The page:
Tuesday, March 31, 2009

Homage to a Genre

Tammy (Jenni Baird), an artistically inclined local waitress, helps space alien Urp (Eric McCormack) track a bloodthirsty monster.

Alien Trespass
Directed by R.W. Godwin
Screenplay by Steven Fisher
Starring Eric McCormack, Jenni Baird, Dan Lauria, Robert Patrick, Jody Thompson, Aaron Brooks, Sarah Smyth, and Andrew Dunbar
88 minutes

By Robert Rosen

How much did I love 1950s sci-fi movies? I won’t count the ways. But I will say that I loved them enough to race home from school every afternoon that The Thing was on Million Dollar Movie, watch it five days in a row, and still get a thrill every time the hulking monster, played by James Arness, emerged from the alien spacecraft and threatened to wreak havoc in the Arctic. That experience alone, I think, provides me with the minimal qualifications necessary to review Alien Trespass.

I’ll begin by saying what Alien Trespass is not: A parody of 1950s sci-fi movies. It is, rather, a loving homage to the entire genre, a 21st century film made to look, feel, and sound as much as possible like a genuinely stupid, cheesy, 1957 monster-from-outer-space flick, like The Blob.

In short, producer-director R.W. Godwin, known for his work with The X-Files TV show, seems to have accomplished exactly what he set out to do. And though at times Alien Trespass is intentionally funny—how could it not be with Will and Grace’s Eric McCormack playing Ted Lewis, a scientist whose body is taken over by Urp, an alien lawman crash-landed on earth?—it also manages to be genuinely scary; the silly-looking one-eyed monster must be praised for sending chills up and down my spine more than once.

The filmmakers must also be given credit for indeed making me care about their ridiculously stereotypical array of characters, from Tammy (Jenni Baird), the courageous local waitress who saves the world, to put-upon Police Chief Dawson (Dan Lauria), to Ted’s sexpot wife, Lana (Jody Thompson), to the hep-talking teens, Cody, Penny, and Dick (Aaron Brooks, Sarah Smyth, and Andrew Dunbar). And though Alien Trespass did not exactly make me long for the good old days when such entertainment was routinely available for fifty cents at my neighborhood movie palace, it did make me want to run out and order a burger and fries at the local coffee shop, cholesterol be damned.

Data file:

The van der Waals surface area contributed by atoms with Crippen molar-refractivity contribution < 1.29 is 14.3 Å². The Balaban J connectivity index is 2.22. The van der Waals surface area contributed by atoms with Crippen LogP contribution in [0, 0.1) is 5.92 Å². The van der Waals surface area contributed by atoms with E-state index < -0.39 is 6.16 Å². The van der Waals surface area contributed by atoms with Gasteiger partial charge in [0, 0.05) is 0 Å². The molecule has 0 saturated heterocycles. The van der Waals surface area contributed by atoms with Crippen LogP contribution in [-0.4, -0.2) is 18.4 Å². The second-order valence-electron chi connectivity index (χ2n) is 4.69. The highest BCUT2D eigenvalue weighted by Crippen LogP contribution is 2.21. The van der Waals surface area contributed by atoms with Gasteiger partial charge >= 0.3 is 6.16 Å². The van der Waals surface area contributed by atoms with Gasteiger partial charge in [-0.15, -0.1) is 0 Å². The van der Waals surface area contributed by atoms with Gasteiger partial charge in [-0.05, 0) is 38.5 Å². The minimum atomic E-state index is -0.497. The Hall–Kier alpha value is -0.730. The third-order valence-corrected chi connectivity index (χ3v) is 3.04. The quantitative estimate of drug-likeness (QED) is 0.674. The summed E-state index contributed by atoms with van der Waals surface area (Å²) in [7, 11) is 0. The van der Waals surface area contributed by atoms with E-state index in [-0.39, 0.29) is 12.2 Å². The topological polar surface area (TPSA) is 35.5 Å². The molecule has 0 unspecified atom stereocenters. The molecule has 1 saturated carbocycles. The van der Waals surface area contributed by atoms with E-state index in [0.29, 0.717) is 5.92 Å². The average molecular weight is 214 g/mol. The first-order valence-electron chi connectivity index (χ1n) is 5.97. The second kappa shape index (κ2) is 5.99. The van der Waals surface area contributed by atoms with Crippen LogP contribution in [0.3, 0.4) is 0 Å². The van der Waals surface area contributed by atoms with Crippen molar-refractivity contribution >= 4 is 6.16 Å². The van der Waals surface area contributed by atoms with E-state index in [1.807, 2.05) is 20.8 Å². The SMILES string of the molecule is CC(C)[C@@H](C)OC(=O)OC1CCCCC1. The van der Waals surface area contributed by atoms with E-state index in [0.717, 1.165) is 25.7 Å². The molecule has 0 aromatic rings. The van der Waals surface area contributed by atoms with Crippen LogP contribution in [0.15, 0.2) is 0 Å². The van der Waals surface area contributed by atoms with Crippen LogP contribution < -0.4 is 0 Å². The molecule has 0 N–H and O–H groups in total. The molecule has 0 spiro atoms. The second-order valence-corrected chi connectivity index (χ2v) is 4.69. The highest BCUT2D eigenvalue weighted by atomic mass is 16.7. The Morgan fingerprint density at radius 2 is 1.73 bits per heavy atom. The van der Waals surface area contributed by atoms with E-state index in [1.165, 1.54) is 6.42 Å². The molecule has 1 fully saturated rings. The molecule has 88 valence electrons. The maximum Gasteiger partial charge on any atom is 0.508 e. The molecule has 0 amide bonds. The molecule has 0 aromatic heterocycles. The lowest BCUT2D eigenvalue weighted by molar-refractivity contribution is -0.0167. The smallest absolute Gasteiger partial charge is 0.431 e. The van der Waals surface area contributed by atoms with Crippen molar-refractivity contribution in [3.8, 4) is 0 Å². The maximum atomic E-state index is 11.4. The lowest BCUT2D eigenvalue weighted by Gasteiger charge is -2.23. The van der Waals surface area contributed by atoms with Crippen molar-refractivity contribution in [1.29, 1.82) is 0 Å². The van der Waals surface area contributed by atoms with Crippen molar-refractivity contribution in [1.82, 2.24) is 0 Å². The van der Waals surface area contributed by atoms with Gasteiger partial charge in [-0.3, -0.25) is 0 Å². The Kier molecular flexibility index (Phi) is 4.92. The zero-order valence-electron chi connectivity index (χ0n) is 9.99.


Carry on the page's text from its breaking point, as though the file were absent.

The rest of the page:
Tuesday, March 24, 2009

Most Morbid Myth, Maybe

A sample of the artwork from The 27s. Rolling Stone Keith Richards is not a member of “the 27 Club,” but his former bandmate Brian Jones is a charter member.

By Robert Rosen

The 27s: The Greatest Myth of Rock & Roll is an ambitious book with an identity crisis.

What manner of tome is this? That’s the question.

Could it be a coffee-table book? The slick artwork, glossy paper, and quality printing all indicate that this might have been the intention of its “creators,” Eric Segalstad and John Hunter. But it’s really a trade paperback that lacks the size and heft of a genuine coffee-table book. And though Segalstad and Hunter discuss in detail the numerous musicians—like Jimi Hendrix, Janis Joplin, Jim Morrison, Kurt Cobain, Brian Jones—who died at age 27, it’s not exactly about them, either. The book is filled with so much general rock history that “the 27 Club,” as it’s known, often gets lost in the background.

More important, to call this 27 Club “the greatest myth” of rock ’n’ roll is simply not true. It may be the most morbid myth, but it’s barely in the same arena as the holy trinity of Elvis/Beatles/Dylan, none of whom died at 27.